Augusta State Hospital

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Augusta State Hospital
Augusta State Hospital
Construction Began 1840
Current Status Active
Building Style Kirkbride Plan
Peak Patient Population 1,600
Alternate Names Maine Insane Hospital

Augusta Mental Health Institute

Riverview Psychiatric Center

From the hospital's official state web page:

The history of the Augusta Mental Health Institute is divided into six distinct eras.

  • The first era is the Early History 1840 to 1946. In 1834 the Maine Legislature passed a resolve to establish the Maine Insane Hospital and appropriated $20,000 for this purpose. Matching funds were donated by private indivduals. As a result, this the doors to the hospital, built of Hallowell granite, opened in October of 1840.
  • The hospital was built across the river from the Capitol building. The reason for this was so that the Governor and the Legislature would never forget the hospital. The second era, in 1946 to 1962, is called the Sleeper Era. The reason for this is that is 1946 Dr. Sleeper became the eighth superintendent. During Dr. Sleeper's tenure the following changes were implemented:
  1. Nursing services were reorganized under unitary control.
  2. Psychology department was increased from one psychologist to three by additions of two interns.
  3. First full time pharmacist was hired.
  4. A dentist was added to the staff.
  5. Number of occupational aides was increased from one to eight.
  6. A library, consisting of one room, with 2800 books and one librarian. Also in this era, 1948-49 the hospital experienced extensive over-crowding, by 24.8%. In 1950 over-crowding became the number one problem of the hospital. Sixteen hundred patients were crowded into spaces intended for 1,270. The situation continued to worsen, and by 1950 the over-crowding had increased to 44.1% over the intended number,.so that in 1961 the first intensive effort to move patients into the community was undertaken. Dr. Sleeper retired in 1961 and so ended the Sleeper era.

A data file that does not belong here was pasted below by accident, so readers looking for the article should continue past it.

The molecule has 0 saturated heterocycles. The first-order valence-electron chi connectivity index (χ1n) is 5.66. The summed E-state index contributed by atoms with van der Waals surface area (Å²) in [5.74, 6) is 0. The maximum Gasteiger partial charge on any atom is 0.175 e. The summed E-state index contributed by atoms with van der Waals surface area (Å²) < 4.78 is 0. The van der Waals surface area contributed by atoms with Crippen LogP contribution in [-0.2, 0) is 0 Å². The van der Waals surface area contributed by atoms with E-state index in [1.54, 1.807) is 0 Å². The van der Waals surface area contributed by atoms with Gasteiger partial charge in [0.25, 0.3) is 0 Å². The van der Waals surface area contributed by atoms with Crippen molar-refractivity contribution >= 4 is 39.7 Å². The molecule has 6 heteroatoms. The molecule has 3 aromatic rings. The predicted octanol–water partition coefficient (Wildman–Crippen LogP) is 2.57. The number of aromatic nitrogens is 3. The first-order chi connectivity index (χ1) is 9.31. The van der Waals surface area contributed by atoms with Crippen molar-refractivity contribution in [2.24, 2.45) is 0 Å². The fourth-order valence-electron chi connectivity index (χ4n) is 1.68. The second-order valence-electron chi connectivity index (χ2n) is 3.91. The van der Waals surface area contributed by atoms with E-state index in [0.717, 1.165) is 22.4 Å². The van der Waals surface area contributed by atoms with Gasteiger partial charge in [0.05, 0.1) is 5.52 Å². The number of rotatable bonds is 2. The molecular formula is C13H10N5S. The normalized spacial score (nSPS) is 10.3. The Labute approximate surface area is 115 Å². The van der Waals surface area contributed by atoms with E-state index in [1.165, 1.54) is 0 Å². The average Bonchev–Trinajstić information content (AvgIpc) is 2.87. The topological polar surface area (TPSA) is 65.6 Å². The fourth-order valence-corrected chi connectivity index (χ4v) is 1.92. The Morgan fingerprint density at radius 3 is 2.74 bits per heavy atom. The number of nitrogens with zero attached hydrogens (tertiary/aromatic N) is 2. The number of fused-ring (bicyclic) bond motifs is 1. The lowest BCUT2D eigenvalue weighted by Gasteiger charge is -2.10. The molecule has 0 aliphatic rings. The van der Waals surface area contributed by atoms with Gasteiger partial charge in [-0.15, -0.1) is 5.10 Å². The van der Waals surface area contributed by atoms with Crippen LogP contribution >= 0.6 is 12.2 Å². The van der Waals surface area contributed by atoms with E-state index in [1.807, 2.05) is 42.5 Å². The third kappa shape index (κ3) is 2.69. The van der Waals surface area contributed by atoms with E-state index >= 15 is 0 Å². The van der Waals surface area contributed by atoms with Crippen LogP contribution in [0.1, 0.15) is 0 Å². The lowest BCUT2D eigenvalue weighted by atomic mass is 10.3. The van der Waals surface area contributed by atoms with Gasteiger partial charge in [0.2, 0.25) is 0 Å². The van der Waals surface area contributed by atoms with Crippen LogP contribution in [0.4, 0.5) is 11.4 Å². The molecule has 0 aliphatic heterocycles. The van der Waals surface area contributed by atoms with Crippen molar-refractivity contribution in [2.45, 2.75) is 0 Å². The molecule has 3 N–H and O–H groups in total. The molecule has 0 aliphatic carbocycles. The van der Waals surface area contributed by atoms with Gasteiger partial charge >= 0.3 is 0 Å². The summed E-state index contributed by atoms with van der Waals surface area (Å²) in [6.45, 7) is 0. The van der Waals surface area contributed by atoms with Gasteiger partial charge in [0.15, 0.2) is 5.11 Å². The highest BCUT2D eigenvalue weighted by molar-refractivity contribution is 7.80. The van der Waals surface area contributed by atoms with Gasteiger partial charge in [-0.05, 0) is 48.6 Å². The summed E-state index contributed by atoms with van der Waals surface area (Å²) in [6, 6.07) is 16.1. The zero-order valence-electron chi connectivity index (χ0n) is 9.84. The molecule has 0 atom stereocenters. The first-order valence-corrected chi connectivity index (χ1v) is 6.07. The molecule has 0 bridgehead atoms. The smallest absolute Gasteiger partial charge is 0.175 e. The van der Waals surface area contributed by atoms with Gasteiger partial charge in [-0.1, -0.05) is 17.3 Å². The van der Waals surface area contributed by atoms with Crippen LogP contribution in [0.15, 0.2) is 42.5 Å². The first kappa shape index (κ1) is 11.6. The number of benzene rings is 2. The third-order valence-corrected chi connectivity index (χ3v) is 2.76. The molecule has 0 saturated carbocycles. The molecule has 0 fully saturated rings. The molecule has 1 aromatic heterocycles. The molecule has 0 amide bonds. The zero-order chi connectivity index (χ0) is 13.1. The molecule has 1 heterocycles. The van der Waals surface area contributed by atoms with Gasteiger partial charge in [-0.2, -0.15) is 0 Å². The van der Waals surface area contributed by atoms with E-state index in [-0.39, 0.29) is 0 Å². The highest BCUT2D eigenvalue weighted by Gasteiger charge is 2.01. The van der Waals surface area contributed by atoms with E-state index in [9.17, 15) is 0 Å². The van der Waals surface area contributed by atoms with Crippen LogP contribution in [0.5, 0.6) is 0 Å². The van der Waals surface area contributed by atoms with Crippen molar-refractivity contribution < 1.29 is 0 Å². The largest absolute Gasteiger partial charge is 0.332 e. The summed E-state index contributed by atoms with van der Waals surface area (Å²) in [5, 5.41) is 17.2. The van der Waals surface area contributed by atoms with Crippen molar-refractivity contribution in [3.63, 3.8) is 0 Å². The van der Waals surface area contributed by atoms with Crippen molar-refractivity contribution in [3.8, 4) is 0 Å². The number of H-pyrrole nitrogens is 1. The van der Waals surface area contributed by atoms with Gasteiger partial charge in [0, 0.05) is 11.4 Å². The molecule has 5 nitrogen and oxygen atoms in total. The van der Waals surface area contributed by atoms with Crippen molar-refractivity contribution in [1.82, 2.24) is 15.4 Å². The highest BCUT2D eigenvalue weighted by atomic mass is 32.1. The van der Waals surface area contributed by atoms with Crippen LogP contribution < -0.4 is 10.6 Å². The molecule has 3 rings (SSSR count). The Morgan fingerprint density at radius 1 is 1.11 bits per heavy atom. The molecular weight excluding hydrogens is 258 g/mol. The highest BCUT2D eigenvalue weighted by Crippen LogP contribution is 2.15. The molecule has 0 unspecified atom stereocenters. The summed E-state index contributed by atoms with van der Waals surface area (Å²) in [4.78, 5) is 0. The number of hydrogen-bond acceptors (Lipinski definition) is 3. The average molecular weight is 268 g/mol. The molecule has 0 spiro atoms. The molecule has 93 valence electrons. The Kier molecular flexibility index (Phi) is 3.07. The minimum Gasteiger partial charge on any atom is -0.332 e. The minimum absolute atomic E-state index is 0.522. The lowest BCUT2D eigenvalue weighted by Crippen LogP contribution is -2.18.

• The third era, with the retiring of Dr. Sleeper, began the Patterson years. Dr. Patterson (1962-1971) insisted that the patients who left be discharged rather than go out on leave. This move raised the admissions. However, during the Patterson era the population began to drop because of use of new medications.

In 1971 the De-institutionalization Era began under the supervision of Roy Ettlinger. Over a five-year period the population dropped from 1500 to 350. Also in this time period patients rights emerged, and patients advocates were appointed.

From 1976 to present, the Post De-institutionalization era gave way to a system of ongoing evaluation of the patient toward placement in the community. This coupled again with advances in medication has reduced the Augusta Mental Health Institute's population to a point where now only those individuals with the most severe mental illness are treated.

With the sixth era, beginning in 2004, the State of Maine has built a 92-bed civil and forensic psychiatric treatment facility to replace the existing 161 year old state hospital, the Augusta Mental Health Institute (AMHI). The new facility is scheduled to open in April 2004.

The new facility, Riverview Psychiatric Center, will offer a state-of-the-art treatment environment that supports healing, respect, and safety. Research and common sense clearly speak to the importance of the environment in recovery and healing, and this new facility takes advantage of all that design can offer.

Images of Augusta State Hospital

Main Image Gallery: Augusta State Hospital